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 11 
 on: Today at 01:35:18 PM 
Started by boxcarOkie - Last post by luvrbus
The excess smoke law still applies to exempt RV's in CA I don't care what state you are from.I saw a old GM being snap tested for smoke last week it had Iowa plates lol it was a smoker.

I know this guy that sell generators CA is after him for the emission on his units they were not the current tier rating for the state

 CA just needs electric cars,trucks,and buses anything else they make it almost impossible to meet their laws and requirements   

 12 
 on: Today at 01:19:14 PM 
Started by siberyd - Last post by siberyd
The newest bus on the list is:

4104-5050 a conversion, unknown owner and location.

Siberyd

 13 
 on: Today at 01:01:21 PM 
Started by boxcarOkie - Last post by boxcarOkie
Yes, this is true, not on an RV.  But things do have a profound tendency to change in our world, so it pays one to check.  Which is NOT always a good fix either.  I had a printed out sheet of the parking instructions in a suburb of Houston Proper where our kids currently live. 

The print out said "RV parking on city streets is restricted to 48 hours" someone didn't like it, called the cops.  At that time, I had documented proof that I had only been in town 16 hours (fuel receipt Flyin Hooker, dated/time stamped) and I handed it to the cop.

After I showed it to "Barney" his reply was .... I don't care, move it or I will have it towed.  Soooooooooooooooo it will work for you or against you. 

Pays to check.

Thank you for your reply.

<><><>

 14 
 on: Today at 12:45:36 PM 
Started by boxcarOkie - Last post by Dreamscape
CARB rules do not affect RV's, only commercial stuff. That's the last word I got, so no worries. When I lived there it was never a problem with my old dinosaur!  Wink

 15 
 on: Today at 12:39:17 PM 
Started by Scott Bennett - Last post by Scott Bennett
That's so true. On ours you can see the places where rust occurs. I don't think everyone realizes this cause not all have stripped their coach down to the frame, but we have. And I can tell you, even though theirs a ton of stainless and aluminum, there's a ton of mild steel in these MCI's too. And if they are rusted in certain areas it can be major drama. We had to cut out a lot of rusted beams above the windshield the rear cap and floor and weld in new steel. The steel we welded in is much thicker than the mild steel skeleton of the coach. Also, aluminum corrodes too and given enough time, it will corrode to the point it's just as destructive as rust on steel. And if the aluminum is touching steel, some sort of electrolysis occurs and it corrodes too. So yeah,  I absolutely know where to look. One question though, photos I've seen of the newer EL3 and J4500 coaches indicate that framework above the belt line is stainless now. Is this true?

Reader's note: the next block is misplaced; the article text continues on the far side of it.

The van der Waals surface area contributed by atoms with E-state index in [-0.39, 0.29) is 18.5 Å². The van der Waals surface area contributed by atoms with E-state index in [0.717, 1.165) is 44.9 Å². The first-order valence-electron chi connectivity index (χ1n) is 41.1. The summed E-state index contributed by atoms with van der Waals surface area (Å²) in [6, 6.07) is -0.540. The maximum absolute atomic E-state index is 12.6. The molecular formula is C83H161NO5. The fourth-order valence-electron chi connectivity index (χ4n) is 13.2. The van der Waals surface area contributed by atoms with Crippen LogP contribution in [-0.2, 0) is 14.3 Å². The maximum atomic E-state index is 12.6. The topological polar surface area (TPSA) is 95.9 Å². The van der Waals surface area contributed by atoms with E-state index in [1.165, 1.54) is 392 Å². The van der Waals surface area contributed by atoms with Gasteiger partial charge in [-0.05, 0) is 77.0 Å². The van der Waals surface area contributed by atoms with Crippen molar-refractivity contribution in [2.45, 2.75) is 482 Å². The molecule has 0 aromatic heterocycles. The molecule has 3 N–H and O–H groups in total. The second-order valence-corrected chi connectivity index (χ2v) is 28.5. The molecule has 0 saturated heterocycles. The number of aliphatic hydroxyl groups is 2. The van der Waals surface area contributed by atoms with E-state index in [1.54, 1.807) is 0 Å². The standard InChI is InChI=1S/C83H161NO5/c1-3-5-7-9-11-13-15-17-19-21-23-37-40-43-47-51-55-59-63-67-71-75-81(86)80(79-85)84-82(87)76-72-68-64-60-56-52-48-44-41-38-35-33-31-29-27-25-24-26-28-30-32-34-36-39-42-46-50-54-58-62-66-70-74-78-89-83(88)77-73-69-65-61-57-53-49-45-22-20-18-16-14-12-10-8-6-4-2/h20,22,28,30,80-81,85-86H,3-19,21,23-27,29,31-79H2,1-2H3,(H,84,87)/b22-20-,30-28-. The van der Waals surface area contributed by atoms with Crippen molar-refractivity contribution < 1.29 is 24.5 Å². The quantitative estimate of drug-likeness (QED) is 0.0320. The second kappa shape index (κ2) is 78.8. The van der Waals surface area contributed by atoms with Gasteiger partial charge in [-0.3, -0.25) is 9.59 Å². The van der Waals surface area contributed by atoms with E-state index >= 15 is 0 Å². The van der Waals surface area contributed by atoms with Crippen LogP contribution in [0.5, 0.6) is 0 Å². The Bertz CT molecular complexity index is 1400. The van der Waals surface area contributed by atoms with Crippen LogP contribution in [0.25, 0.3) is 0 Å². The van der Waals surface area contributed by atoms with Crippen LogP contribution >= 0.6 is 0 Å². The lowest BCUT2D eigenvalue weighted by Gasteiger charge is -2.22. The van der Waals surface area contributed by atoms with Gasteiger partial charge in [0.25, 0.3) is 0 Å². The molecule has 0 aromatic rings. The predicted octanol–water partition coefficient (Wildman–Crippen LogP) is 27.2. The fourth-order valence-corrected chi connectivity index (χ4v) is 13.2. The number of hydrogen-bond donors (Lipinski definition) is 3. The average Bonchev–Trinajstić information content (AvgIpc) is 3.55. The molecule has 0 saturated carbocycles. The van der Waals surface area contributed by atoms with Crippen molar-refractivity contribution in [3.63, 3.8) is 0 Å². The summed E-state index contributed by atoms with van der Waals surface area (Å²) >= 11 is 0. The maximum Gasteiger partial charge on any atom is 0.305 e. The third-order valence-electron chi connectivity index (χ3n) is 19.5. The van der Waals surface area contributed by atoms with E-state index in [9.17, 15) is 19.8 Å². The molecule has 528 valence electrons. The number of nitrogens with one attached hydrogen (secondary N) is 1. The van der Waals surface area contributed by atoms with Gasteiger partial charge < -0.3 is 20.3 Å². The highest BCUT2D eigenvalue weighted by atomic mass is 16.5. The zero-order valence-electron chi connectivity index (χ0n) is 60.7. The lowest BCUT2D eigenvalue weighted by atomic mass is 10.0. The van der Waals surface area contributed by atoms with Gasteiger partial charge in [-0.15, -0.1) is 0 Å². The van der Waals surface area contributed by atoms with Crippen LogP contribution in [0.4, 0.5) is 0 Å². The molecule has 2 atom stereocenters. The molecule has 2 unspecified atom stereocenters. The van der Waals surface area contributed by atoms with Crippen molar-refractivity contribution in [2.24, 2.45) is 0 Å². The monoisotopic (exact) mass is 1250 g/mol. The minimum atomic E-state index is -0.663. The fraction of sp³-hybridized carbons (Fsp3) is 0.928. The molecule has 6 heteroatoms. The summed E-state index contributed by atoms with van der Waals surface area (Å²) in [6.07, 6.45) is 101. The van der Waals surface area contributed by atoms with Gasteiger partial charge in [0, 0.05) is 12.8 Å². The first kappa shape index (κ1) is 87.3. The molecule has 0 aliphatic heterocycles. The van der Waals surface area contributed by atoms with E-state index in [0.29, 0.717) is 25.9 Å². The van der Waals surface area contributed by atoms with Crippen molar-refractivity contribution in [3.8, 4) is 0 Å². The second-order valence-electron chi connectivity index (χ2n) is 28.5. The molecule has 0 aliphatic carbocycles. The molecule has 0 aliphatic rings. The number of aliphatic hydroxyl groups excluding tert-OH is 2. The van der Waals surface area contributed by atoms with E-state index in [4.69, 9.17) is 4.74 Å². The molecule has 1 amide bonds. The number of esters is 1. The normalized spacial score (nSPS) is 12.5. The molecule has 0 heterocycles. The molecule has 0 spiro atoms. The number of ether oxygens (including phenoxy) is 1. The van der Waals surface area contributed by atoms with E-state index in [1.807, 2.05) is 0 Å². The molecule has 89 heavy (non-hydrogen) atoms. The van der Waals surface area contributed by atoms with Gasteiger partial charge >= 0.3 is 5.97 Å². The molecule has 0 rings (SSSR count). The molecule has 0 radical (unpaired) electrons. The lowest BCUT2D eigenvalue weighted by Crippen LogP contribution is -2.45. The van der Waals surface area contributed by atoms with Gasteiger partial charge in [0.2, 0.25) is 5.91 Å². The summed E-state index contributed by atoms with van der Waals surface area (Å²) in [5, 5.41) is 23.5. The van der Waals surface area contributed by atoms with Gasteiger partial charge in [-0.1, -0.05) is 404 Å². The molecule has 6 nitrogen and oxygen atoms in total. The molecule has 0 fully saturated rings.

Sent from my iPhone using Tapatalk

 16 
 on: Today at 11:01:11 AM 
Started by boxcarOkie - Last post by boxcarOkie
TomC would probably be your best source on this as he lives in California and sells heavy truck that are affected by CARB rules.

I have at this time received a few emails on it, for some reason a few folks are kind of afraid of posting something here at the Old Shark Tank.  Looks like I can take my no good, oil leaking worn out, oil drippin mosquito killing Detroit out there and will not have to worry about it.

It pays to check now days, in this environmentally conscious society we have progressed to.

Thanks for your input Belfert ...

<><><>

 17 
 on: Today at 10:52:40 AM 
Started by Alan N - Last post by HB of CJ